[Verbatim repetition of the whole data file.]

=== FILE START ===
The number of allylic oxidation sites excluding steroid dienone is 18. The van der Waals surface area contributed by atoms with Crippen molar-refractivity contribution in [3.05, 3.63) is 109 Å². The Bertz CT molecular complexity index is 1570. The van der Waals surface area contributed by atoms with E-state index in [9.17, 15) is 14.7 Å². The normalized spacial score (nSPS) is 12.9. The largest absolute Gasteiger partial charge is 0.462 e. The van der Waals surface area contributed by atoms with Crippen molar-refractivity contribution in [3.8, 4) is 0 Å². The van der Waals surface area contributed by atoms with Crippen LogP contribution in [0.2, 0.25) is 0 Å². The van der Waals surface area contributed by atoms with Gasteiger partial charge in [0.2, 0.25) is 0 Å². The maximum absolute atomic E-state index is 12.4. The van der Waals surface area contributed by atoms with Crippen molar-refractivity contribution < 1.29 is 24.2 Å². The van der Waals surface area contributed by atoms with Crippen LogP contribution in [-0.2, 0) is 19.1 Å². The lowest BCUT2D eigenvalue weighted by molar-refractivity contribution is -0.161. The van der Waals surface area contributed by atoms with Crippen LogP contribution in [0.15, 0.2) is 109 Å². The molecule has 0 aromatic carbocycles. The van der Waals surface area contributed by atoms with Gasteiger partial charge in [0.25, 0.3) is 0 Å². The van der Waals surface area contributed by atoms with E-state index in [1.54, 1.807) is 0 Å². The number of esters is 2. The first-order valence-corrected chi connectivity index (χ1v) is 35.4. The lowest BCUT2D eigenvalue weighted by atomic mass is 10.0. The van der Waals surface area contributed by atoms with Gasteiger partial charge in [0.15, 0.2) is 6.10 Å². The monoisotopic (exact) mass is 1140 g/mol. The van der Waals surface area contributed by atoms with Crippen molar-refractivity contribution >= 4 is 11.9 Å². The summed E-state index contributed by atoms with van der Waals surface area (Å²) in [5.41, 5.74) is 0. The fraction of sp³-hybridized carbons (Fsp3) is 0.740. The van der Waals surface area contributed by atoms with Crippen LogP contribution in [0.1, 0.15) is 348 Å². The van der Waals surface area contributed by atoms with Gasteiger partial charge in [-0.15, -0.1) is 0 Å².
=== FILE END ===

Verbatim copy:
The number of allylic oxidation sites excluding steroid dienone is 18. The van der Waals surface area contributed by atoms with Crippen molar-refractivity contribution in [3.05, 3.63) is 109 Å². The Bertz CT molecular complexity index is 1570. The van der Waals surface area contributed by atoms with E-state index in [9.17, 15) is 14.7 Å². The normalized spacial score (nSPS) is 12.9. The largest absolute Gasteiger partial charge is 0.462 e. The van der Waals surface area contributed by atoms with Crippen molar-refractivity contribution in [3.8, 4) is 0 Å². The van der Waals surface area contributed by atoms with Crippen LogP contribution in [0.2, 0.25) is 0 Å². The van der Waals surface area contributed by atoms with Gasteiger partial charge in [0.2, 0.25) is 0 Å². The maximum absolute atomic E-state index is 12.4. The van der Waals surface area contributed by atoms with Crippen molar-refractivity contribution < 1.29 is 24.2 Å². The van der Waals surface area contributed by atoms with Crippen LogP contribution in [-0.2, 0) is 19.1 Å². The lowest BCUT2D eigenvalue weighted by molar-refractivity contribution is -0.161. The van der Waals surface area contributed by atoms with Crippen LogP contribution in [0.15, 0.2) is 109 Å². The molecule has 0 aromatic carbocycles. The van der Waals surface area contributed by atoms with Gasteiger partial charge in [0.25, 0.3) is 0 Å². The van der Waals surface area contributed by atoms with E-state index in [1.54, 1.807) is 0 Å². The number of esters is 2. The first-order valence-corrected chi connectivity index (χ1v) is 35.4. The lowest BCUT2D eigenvalue weighted by atomic mass is 10.0. The van der Waals surface area contributed by atoms with Gasteiger partial charge in [0.15, 0.2) is 6.10 Å². The monoisotopic (exact) mass is 1140 g/mol. The van der Waals surface area contributed by atoms with Crippen molar-refractivity contribution >= 4 is 11.9 Å². The summed E-state index contributed by atoms with van der Waals surface area (Å²) in [5.41, 5.74) is 0. The fraction of sp³-hybridized carbons (Fsp3) is 0.740. The van der Waals surface area contributed by atoms with Crippen LogP contribution in [0.1, 0.15) is 348 Å². The van der Waals surface area contributed by atoms with Gasteiger partial charge in [-0.15, -0.1) is 0 Å².